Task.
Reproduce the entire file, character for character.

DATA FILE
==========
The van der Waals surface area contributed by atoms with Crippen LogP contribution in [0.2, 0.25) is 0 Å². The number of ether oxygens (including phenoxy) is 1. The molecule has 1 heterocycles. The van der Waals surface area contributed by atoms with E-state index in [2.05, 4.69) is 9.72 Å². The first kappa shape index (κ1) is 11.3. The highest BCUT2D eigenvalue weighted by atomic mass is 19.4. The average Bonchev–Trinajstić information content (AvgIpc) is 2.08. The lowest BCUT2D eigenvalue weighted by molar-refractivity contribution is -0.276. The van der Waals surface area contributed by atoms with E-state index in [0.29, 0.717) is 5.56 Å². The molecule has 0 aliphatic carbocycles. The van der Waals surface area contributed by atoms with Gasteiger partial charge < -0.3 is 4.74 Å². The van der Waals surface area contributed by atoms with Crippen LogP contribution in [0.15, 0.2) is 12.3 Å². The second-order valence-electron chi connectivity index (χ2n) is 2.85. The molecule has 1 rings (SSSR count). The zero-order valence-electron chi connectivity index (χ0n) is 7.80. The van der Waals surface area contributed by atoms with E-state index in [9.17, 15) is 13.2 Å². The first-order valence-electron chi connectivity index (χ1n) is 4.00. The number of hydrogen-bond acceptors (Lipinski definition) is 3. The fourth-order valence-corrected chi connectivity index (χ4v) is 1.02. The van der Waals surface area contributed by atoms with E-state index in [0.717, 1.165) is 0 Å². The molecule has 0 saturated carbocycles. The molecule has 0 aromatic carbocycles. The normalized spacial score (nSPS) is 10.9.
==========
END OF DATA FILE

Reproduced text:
The van der Waals surface area contributed by atoms with Crippen LogP contribution in [0.2, 0.25) is 0 Å². The number of ether oxygens (including phenoxy) is 1. The molecule has 1 heterocycles. The van der Waals surface area contributed by atoms with E-state index in [2.05, 4.69) is 9.72 Å². The first kappa shape index (κ1) is 11.3. The highest BCUT2D eigenvalue weighted by atomic mass is 19.4. The average Bonchev–Trinajstić information content (AvgIpc) is 2.08. The lowest BCUT2D eigenvalue weighted by molar-refractivity contribution is -0.276. The van der Waals surface area contributed by atoms with E-state index in [0.29, 0.717) is 5.56 Å². The molecule has 0 aliphatic carbocycles. The van der Waals surface area contributed by atoms with Gasteiger partial charge < -0.3 is 4.74 Å². The van der Waals surface area contributed by atoms with Crippen LogP contribution in [0.15, 0.2) is 12.3 Å². The second-order valence-electron chi connectivity index (χ2n) is 2.85. The molecule has 1 rings (SSSR count). The zero-order valence-electron chi connectivity index (χ0n) is 7.80. The van der Waals surface area contributed by atoms with E-state index in [9.17, 15) is 13.2 Å². The first-order valence-electron chi connectivity index (χ1n) is 4.00. The number of hydrogen-bond acceptors (Lipinski definition) is 3. The fourth-order valence-corrected chi connectivity index (χ4v) is 1.02. The van der Waals surface area contributed by atoms with E-state index in [0.717, 1.165) is 0 Å². The molecule has 0 saturated carbocycles. The molecule has 0 aromatic carbocycles. The normalized spacial score (nSPS) is 10.9.